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Growth Hormone Diabetogenic

Biosynthetic 20-kilodalton Methionyl-human Growth Hormone Has Diabetogenic And Insulin-like Activities.

Biosynthetic 20-kilodalton Methionyl-human Growth Hormone Has Diabetogenic And Insulin-like Activities.

The anterior pituitary gland produces a 20-kilodalton (kDa) variant of human growth hormone (hGH) that differs from the predominant 22-kDa form of hGH in that amino acid residues 32-46 are deleted. Previous work has suggested that the 20-kDa variant possesses the full growth-promoting and lactogenic activities of 22-kDa hGH but lacks its intrinsic diabetogenic and insulin-like activities. In the present study, recombinant DNA techniques were used to prepare biosynthetic 20-kDa hGH, and some of the biological properties of the purified hGH variant were examined. The biosynthetic 20-kDa hGH variant was found to share the propensity for aggregation exhibited by its native counterpart. Moreover, like the native variant, biosynthetic 20-kDa hGH possessed full growth-promoting activity in the weight gain test in hypophysectomized rats. However, contrary to previous work suggesting that native 20-kDa hGH lacks diabetogenic and insulin-like activities, biosynthetic 20-kDa hGH was found to have substantial diabetogenic activity when administered chronically to ob/ob mice and to possess approximately 20% the in vitro insulin-like activity of biosynthetic 22-kDa hGH on isolated epididymal adipose tissue of hypophysectomized rats. The diabetogenic and insulin-like activities of biosynthetic 20-kDa hGH cannot be ascribed to contamination of the hormone preparation with the 22-kDa form of hGH or with other diabetogenic or insulin-like pituitary peptides. Therefore, the results strongly suggest that diabetogenic and insulin-like activities are also intrinsic properties of the 20-kDa variant of hGH. Continue reading >>

Growth Hormone (somatotropin)

Growth Hormone (somatotropin)

Growth hormone is a protein hormone of about 190 amino acids that is synthesized and secreted by cells called somatotrophs in the anterior pituitary. It is a major participant in control of several complex physiologic processes, including growth and metabolism. Growth hormone is also of considerable interest as a drug used in both humans and animals. Physiologic Effects of Growth Hormone A critical concept in understanding growth hormone activity is that it has two distinct types of effects: Direct effects are the result of growth hormone binding its receptor on target cells. Fat cells (adipocytes), for example, have growth hormone receptors, and growth hormone stimulates them to break down triglyceride and supresses their ability to take up and accumulate circulating lipids. Indirect effects are mediated primarily by a insulin-like growth factor-I (IGF-I), a hormone that is secreted from the liver and other tissues in response to growth hormone. A majority of the growth promoting effects of growth hormone is actually due to IGF-I acting on its target cells. Keeping this distinction in mind, we can discuss two major roles of growth hormone and its minion IGF-I in physiology. Effects on Growth Growth is a very complex process, and requires the coordinated action of several hormones. The major role of growth hormone in stimulating body growth is to stimulate the liver and other tissues to secrete IGF-I. IGF-I stimulates proliferation of chondrocytes (cartilage cells), resulting in bone growth. Growth hormone does seem to have a direct effect on bone growth in stimulating differentiation of chondrocytes. IGF-I also appears to be the key player in muscle growth. It stimulates both the differentiation and proliferation of myoblasts. It also stimulates amino acid uptake and p Continue reading >>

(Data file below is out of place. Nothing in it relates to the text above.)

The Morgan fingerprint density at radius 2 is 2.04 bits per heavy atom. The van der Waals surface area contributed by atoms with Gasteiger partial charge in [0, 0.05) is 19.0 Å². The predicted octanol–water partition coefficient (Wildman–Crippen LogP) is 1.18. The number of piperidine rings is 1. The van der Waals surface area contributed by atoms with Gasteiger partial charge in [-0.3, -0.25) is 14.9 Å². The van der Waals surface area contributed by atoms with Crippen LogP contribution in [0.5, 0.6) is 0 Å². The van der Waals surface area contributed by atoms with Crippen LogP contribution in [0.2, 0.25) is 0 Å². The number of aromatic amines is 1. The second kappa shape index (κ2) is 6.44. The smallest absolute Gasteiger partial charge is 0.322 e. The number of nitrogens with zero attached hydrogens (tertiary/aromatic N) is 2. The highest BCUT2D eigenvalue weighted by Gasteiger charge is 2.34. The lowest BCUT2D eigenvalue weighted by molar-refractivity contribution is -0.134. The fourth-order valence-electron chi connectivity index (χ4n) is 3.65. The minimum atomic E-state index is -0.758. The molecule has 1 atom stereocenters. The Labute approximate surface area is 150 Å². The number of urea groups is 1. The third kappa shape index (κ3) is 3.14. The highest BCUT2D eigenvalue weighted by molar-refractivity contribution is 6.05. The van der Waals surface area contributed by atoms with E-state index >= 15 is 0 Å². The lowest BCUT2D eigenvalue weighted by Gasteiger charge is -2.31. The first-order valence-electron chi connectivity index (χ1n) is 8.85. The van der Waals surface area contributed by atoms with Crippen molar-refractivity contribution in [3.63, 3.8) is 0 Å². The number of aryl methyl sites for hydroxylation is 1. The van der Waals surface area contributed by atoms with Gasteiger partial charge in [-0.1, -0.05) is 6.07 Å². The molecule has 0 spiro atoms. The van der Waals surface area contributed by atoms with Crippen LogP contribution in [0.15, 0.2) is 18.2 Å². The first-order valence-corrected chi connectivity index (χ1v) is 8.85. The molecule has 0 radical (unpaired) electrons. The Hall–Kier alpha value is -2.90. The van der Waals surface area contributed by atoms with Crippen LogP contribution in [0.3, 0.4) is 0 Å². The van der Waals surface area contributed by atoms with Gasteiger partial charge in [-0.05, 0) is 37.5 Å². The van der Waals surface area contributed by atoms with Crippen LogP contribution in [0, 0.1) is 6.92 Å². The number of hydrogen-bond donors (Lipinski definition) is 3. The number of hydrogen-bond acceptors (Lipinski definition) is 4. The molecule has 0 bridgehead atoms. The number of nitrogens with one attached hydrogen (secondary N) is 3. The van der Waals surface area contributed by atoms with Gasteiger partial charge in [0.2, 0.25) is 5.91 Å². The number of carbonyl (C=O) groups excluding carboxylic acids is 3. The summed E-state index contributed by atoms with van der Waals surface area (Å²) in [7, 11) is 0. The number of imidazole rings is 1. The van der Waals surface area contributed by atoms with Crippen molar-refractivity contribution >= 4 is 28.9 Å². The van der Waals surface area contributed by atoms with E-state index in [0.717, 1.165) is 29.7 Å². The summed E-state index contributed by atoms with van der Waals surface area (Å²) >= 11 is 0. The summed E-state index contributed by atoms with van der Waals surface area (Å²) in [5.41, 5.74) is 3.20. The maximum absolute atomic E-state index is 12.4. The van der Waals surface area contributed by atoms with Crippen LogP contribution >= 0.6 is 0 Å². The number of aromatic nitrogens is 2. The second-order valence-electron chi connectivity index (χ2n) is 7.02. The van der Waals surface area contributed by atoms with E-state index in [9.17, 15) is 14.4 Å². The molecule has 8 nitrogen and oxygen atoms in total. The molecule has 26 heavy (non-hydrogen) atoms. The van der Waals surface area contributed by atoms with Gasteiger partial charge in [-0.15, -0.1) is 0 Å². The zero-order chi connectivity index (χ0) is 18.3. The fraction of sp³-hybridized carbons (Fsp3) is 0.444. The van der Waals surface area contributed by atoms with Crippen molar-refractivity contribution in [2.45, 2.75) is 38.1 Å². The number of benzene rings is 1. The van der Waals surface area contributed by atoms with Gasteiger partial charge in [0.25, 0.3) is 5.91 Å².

How Do Growth Hormones Work?

How Do Growth Hormones Work?

Originally Answered: In what ways do growth hormones work? Anterior pituitary secretes Growth Hormone (GH) which is released in blood. It stimulates the mitotic division in liver and produce certain factors called Insulin-like growth factors (IGFs). Out of these factors IGF-1 and IGF-2 play role in growth of the body. IGF-1 is the primary mediator of growth hormone which is released from the liver on the effect of growth hormone. It affects both soft and hard tissue. It binds to specific receptors on cells and tissues of the body and stimulates body growth by mitotic division on muscles, tissues, nerve, skin, liver, kidney, haemopoetic cells, cartilage (epiphysial cartilage) - leads to linear or longitudinal growth of bone etc. IGF-2 acts just like a sink for IGF-1 by binding to same receptors that IGF-1 binds but doesn't stimulates cell growth. So it basically lowers the excessive growth of body by IGF-1. The growth hormone is diabetogenic i.e. it increases blood sugar level by inhibiting uptake by cell, it promotes lipolysis and increases fatty acid for energy source and promote protein synthesis. GH-RF (Growth hormone releasing factor) and GH-IF (Growth hormone inhibiting factor) are hormones released from hypothalamus which regulate secretion of GH in turn regulating growth. Continue reading >>